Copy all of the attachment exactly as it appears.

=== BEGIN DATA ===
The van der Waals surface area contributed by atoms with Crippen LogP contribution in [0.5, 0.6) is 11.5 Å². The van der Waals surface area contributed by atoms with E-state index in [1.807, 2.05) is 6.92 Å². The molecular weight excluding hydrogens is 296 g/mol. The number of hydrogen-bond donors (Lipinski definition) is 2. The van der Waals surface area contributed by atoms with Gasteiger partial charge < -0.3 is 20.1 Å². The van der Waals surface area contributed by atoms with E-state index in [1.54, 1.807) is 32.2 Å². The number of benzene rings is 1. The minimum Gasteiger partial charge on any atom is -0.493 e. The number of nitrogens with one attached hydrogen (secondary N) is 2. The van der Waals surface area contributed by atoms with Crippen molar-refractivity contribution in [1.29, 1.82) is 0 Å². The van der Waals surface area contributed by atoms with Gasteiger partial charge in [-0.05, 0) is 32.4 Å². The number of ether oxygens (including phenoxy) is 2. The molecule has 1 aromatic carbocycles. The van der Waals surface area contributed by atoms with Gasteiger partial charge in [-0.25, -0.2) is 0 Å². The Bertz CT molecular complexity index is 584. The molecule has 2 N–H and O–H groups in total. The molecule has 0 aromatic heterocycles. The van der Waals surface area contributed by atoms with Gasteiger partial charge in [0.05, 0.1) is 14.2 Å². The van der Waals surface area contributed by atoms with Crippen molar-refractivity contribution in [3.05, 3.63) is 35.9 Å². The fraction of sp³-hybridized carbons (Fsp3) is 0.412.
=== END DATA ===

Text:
The van der Waals surface area contributed by atoms with Crippen LogP contribution in [0.5, 0.6) is 11.5 Å². The van der Waals surface area contributed by atoms with E-state index in [1.807, 2.05) is 6.92 Å². The molecular weight excluding hydrogens is 296 g/mol. The number of hydrogen-bond donors (Lipinski definition) is 2. The van der Waals surface area contributed by atoms with Gasteiger partial charge < -0.3 is 20.1 Å². The van der Waals surface area contributed by atoms with E-state index in [1.54, 1.807) is 32.2 Å². The number of benzene rings is 1. The minimum Gasteiger partial charge on any atom is -0.493 e. The number of nitrogens with one attached hydrogen (secondary N) is 2. The van der Waals surface area contributed by atoms with Crippen molar-refractivity contribution in [1.29, 1.82) is 0 Å². The van der Waals surface area contributed by atoms with Gasteiger partial charge in [-0.05, 0) is 32.4 Å². The number of ether oxygens (including phenoxy) is 2. The molecule has 1 aromatic carbocycles. The van der Waals surface area contributed by atoms with Gasteiger partial charge in [-0.25, -0.2) is 0 Å². The Bertz CT molecular complexity index is 584. The molecule has 2 N–H and O–H groups in total. The molecule has 0 aromatic heterocycles. The van der Waals surface area contributed by atoms with Gasteiger partial charge in [0.05, 0.1) is 14.2 Å². The van der Waals surface area contributed by atoms with Crippen molar-refractivity contribution in [3.05, 3.63) is 35.9 Å². The fraction of sp³-hybridized carbons (Fsp3) is 0.412.